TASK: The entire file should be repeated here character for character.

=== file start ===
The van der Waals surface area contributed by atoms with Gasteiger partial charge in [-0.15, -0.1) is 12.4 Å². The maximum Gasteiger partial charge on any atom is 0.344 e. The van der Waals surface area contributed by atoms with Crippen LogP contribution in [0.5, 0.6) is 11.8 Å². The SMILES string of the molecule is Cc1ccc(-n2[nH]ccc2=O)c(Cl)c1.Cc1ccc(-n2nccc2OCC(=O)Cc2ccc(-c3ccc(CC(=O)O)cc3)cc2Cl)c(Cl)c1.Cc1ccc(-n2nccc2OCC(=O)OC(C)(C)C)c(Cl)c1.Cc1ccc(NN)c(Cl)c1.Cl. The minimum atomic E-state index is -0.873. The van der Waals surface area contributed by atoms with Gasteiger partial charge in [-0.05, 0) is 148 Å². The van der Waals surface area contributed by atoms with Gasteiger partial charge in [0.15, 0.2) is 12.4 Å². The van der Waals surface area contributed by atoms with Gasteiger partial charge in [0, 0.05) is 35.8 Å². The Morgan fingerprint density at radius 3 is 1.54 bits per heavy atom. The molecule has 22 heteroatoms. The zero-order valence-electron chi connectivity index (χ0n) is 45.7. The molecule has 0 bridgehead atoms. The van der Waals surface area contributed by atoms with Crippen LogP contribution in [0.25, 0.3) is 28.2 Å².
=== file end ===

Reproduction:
The van der Waals surface area contributed by atoms with Gasteiger partial charge in [-0.15, -0.1) is 12.4 Å². The maximum Gasteiger partial charge on any atom is 0.344 e. The van der Waals surface area contributed by atoms with Crippen LogP contribution in [0.5, 0.6) is 11.8 Å². The SMILES string of the molecule is Cc1ccc(-n2[nH]ccc2=O)c(Cl)c1.Cc1ccc(-n2nccc2OCC(=O)Cc2ccc(-c3ccc(CC(=O)O)cc3)cc2Cl)c(Cl)c1.Cc1ccc(-n2nccc2OCC(=O)OC(C)(C)C)c(Cl)c1.Cc1ccc(NN)c(Cl)c1.Cl. The minimum atomic E-state index is -0.873. The van der Waals surface area contributed by atoms with Gasteiger partial charge in [-0.05, 0) is 148 Å². The van der Waals surface area contributed by atoms with Gasteiger partial charge in [0.15, 0.2) is 12.4 Å². The van der Waals surface area contributed by atoms with Gasteiger partial charge in [0, 0.05) is 35.8 Å². The Morgan fingerprint density at radius 3 is 1.54 bits per heavy atom. The molecule has 22 heteroatoms. The zero-order valence-electron chi connectivity index (χ0n) is 45.7. The molecule has 0 bridgehead atoms. The van der Waals surface area contributed by atoms with Crippen LogP contribution in [0.25, 0.3) is 28.2 Å².